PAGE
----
The first dose of Pfizer Inc's COVID-19 vaccine is 85% effective, a study of healthcare workers at an Israeli hospital has found, potentially fuelling a debate over the recommended two-dose schedule as governments try to stretch out supplies.
The first dose of Pfizer Inc’s COVID-19 vaccine is 85% effective, a study of healthcare workers at an Israeli hospital has found, potentially fuelling a debate over the recommended two-dose schedule as governments try to stretch out supplies. The Sheba Medical Center’s findings compare with overall efficacy of around 95% in a two dose regimen 21 days apart for the shot developed with Germany’s BioNTech.
The Sheba study, to be published in The Lancet medical journal, comes a day after Canadian researchers suggested that the second Pfizer dose be delayed given the high level of protection from the first shot in order to increase the number of people getting vaccinated. Their research showed efficacy of 92.6% after the first dose, based on an analysis of the documents submitted by the drugmaker from its late-stage human trials to the U.S. Food and Drug Administration in December.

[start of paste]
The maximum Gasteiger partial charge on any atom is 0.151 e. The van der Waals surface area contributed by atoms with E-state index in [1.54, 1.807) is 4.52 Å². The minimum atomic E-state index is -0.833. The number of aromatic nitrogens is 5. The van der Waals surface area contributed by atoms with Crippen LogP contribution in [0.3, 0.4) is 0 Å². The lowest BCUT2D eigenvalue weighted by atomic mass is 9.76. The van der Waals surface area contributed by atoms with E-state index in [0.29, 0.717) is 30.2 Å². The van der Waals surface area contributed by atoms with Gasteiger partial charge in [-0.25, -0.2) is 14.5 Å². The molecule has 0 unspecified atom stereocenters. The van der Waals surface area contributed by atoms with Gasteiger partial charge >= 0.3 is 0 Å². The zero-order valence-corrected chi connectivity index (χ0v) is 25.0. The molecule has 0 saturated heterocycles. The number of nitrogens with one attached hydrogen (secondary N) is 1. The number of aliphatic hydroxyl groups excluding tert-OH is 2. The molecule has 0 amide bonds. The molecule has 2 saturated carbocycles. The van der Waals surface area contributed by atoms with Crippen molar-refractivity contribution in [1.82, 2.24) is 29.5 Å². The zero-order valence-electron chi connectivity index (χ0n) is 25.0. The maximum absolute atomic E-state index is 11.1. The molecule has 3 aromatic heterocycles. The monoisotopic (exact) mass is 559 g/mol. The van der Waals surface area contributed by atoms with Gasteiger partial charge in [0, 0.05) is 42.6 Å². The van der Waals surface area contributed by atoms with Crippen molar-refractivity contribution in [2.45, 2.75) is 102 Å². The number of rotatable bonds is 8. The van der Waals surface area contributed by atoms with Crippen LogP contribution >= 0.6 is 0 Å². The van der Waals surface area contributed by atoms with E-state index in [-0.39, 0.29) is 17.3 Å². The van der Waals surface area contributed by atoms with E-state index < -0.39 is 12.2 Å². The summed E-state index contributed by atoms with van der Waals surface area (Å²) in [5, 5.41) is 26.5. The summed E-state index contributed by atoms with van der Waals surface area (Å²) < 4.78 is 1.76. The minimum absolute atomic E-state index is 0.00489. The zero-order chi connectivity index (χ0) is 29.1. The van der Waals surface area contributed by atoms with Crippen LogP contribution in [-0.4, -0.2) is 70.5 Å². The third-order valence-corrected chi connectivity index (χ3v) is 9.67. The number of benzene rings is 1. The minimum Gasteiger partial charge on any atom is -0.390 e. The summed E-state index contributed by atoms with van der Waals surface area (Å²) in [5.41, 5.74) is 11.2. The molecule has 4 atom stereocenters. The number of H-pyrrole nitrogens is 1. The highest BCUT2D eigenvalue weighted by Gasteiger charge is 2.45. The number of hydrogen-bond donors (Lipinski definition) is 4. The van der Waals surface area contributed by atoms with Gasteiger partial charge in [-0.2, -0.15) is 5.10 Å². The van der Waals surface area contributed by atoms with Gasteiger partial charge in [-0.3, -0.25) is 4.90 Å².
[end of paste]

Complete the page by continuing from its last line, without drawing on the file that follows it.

The FDA said in December data from those trials showed that the vaccine began conferring some protection to recipients before they received the second shot, but more data would be needed to assess the potential of a single-dose shot. Pfizer has said alternative dosing regimens of the vaccine have not been evaluated yet and that the decision resided with the health authorities. Sheba said among 7,214 hospital staff who received their first dose in January, there was an 85% reduction in symptomatic COVID-19 within 15 to 28 days. The overall reduction of infections, including asymptomatic cases detected by testing, was 75%.
Sheba epidemiologist Gili Regev-Yochay cautioned that the cohort studied at the hospital were “mostly young and healthy”. Unlike with Pfizer’s clinical trial, “we don’t have many (staff) here aged over 65,” she told reporters. But she also noted that the Sheba study took place during a surge in COVID-19 infections in Israel, which flooded hospitals with new cases.
Pfizer declined to comment on the data, saying in a statement it was doing its own analysis of “the vaccine’s real-world effectiveness in several locations worldwide, including Israel.” It hopes to use Israeli data to look at the potential of the vaccine to protect against COVID-19 arising from emerging variants, the drugmaker said.